Tuesday, November 22, 2011


Monday, November 21, 2011

A Winery, Brewery, and Distillery in Three Hours in Columbia County

It appears the farmland in Columbia County is very fertile, with pecks of apples, grapes, and other things to make alcohol. My boyfriend and I, after visiting the Hudson Chatham Winery, Chatham Brewery, and Harvest Distillery, are pretty sure the folks in the nearby county could make quality beverages even just from the grass.

Find out for yourself by visiting the Hudson-Berkshire Beverage Trail. It's possible to do about half the trail in three hours so this can work as a half-day trip or a full day trip.

I'd actually never heard of a "beverage" trail, only wine trails before this local one came up in a Google search. It was initially my intention to just do a wine tour but I'm glad it also included beer and harder liquor. Along with trying non-nationally distributed drinks, it was fun trying things that I knew I'd enjoy and that my boyfriend would enjoy (he's more of a beer person, I like wine, but then we both enjoy liquor).

We started the trail, which we reduced so we could make the Gazette Holiday Parade in Schenectady, at the Hudson-Chatham Winery where they were having a bread, cheese, and wine festival with several vendors in their site on Route 66 in Ghent.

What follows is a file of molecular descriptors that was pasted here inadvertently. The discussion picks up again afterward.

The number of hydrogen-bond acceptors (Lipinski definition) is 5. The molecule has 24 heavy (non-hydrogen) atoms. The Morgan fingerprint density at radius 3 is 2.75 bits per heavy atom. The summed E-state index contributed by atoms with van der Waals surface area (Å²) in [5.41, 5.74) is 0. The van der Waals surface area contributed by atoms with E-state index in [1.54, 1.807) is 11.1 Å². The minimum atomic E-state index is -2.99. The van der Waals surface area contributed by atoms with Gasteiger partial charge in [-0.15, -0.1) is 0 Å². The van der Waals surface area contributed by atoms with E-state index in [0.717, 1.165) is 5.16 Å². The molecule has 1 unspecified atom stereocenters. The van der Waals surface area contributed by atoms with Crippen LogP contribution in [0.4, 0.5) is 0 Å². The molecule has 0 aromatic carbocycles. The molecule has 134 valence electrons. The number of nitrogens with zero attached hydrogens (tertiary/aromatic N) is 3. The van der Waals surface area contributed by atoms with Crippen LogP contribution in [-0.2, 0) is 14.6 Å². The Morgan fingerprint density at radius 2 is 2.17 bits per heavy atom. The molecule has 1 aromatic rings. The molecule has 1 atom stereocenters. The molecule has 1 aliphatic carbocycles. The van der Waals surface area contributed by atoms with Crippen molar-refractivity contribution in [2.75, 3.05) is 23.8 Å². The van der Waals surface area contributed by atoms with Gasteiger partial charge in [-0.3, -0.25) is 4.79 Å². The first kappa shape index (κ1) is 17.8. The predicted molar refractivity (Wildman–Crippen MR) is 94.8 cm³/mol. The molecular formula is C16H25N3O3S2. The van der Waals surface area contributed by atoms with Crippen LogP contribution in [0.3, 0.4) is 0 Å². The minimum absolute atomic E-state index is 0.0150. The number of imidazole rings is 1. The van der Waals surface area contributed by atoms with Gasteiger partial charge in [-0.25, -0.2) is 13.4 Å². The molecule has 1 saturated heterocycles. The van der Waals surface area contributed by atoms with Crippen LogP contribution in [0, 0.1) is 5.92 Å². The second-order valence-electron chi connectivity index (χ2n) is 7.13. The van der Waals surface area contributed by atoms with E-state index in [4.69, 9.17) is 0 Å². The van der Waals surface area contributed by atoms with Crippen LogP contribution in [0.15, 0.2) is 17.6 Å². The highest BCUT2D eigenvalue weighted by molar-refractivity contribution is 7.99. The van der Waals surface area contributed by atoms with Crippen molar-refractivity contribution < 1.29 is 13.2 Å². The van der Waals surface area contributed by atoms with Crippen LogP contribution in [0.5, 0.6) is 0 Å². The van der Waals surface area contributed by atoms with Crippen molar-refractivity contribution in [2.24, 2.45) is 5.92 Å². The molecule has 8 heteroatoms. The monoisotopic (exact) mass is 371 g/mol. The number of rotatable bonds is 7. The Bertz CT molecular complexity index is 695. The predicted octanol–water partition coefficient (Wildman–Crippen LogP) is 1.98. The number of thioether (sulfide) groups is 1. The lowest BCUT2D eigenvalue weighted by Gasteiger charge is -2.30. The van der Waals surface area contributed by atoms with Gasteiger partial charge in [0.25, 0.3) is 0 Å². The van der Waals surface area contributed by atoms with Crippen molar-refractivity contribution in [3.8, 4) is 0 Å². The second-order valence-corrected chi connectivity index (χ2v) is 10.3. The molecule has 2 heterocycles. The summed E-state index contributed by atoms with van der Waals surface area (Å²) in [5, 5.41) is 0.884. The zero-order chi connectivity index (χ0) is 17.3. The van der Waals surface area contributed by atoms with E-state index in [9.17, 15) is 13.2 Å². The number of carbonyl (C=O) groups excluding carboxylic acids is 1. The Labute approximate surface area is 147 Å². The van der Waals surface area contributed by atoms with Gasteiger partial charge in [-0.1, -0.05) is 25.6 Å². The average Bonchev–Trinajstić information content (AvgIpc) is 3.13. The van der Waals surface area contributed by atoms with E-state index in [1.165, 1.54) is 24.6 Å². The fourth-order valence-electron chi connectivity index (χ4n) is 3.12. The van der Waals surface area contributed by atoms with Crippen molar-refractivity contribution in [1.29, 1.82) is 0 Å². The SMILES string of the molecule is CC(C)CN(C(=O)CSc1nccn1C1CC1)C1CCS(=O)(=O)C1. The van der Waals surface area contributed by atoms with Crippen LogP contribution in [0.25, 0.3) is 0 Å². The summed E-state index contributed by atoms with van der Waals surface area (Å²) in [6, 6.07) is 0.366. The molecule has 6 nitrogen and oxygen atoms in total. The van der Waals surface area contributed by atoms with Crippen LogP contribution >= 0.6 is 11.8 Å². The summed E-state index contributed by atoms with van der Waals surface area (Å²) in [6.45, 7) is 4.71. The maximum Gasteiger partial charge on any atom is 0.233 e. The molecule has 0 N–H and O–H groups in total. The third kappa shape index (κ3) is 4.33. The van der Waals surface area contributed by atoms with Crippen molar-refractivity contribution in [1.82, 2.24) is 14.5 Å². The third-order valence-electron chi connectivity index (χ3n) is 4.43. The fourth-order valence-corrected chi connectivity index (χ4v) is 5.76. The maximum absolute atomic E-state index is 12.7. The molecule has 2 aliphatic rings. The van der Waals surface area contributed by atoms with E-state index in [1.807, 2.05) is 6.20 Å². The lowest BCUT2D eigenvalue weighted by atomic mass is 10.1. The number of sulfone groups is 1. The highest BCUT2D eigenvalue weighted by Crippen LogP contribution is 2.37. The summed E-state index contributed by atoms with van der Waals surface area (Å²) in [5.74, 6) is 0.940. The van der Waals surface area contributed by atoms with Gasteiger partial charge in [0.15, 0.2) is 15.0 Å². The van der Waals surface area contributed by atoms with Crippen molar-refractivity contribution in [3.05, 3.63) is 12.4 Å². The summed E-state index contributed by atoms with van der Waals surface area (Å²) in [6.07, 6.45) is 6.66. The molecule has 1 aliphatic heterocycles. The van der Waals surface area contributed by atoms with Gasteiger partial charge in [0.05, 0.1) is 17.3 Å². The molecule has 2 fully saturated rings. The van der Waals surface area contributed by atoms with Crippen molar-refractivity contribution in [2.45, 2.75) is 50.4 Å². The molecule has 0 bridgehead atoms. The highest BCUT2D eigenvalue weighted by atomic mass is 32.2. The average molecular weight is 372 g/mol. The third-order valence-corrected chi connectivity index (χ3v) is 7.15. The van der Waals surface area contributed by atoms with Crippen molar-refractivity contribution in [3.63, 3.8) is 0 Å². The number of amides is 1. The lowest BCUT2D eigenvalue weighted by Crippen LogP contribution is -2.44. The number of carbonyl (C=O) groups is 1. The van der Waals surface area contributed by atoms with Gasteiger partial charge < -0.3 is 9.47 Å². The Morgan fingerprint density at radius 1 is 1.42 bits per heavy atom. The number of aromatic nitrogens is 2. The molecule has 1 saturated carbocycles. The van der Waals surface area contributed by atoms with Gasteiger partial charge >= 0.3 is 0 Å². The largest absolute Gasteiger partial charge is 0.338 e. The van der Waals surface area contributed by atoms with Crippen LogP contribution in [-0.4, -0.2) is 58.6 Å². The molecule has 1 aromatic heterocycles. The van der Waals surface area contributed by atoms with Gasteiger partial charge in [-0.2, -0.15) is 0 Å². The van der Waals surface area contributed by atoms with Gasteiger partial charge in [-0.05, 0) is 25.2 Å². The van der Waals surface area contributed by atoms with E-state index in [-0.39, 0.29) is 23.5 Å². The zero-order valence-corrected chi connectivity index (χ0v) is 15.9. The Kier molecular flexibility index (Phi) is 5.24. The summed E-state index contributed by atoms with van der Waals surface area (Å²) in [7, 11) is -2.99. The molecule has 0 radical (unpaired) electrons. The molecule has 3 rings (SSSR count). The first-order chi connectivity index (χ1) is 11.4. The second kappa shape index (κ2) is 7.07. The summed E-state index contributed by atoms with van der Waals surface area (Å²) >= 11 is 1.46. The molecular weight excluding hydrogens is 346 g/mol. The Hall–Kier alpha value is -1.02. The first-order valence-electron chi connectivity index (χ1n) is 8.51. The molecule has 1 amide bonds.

It was a bit confusing when we walked in since I wasn't sure what to try first, the food or the drink. So, we made our way around the room and eventually did two $5 wine tastings. I was a big fan of their whites and dessert wines and Jon enjoyed their reds. We bought two to take home and enjoyed pairing the tastings with the food samples where the vendor reps were more than willing to talk about their products.

The next stop was the Chatham Brewery where we had been before. It's a small operation, literally down an alley off the main drag in Chatham. Since the bf and I first visited the business several months ago, they've now expanded their sales offerings to multiple merchandise items like glasses and clothes, along with the growlers of quality beer. But the hours are pretty restricted: just 11am-2pm on Saturdays.

The final stop was the Golden Harvest Farm with the Harvest Distillery in the back which is leased from the farm operation on Route 9 in Valatie. You walk in and there are large wooden barrels everywhere. Tastings are $1 or free if you buy something. We, like many others before us, fell in love with the Apple Jack whiskey which is based on a centuries old tradition of whiskey. I especially loved it with hot apple cider which ended up being our main beverage at the parade that night.

The entire trail also includes Brookview Station Winery in Castleton-on-Hudson, and Furnace Brook Winery in Richmond, Mass.

posted by Danielle Sanzone at 7:58 PM

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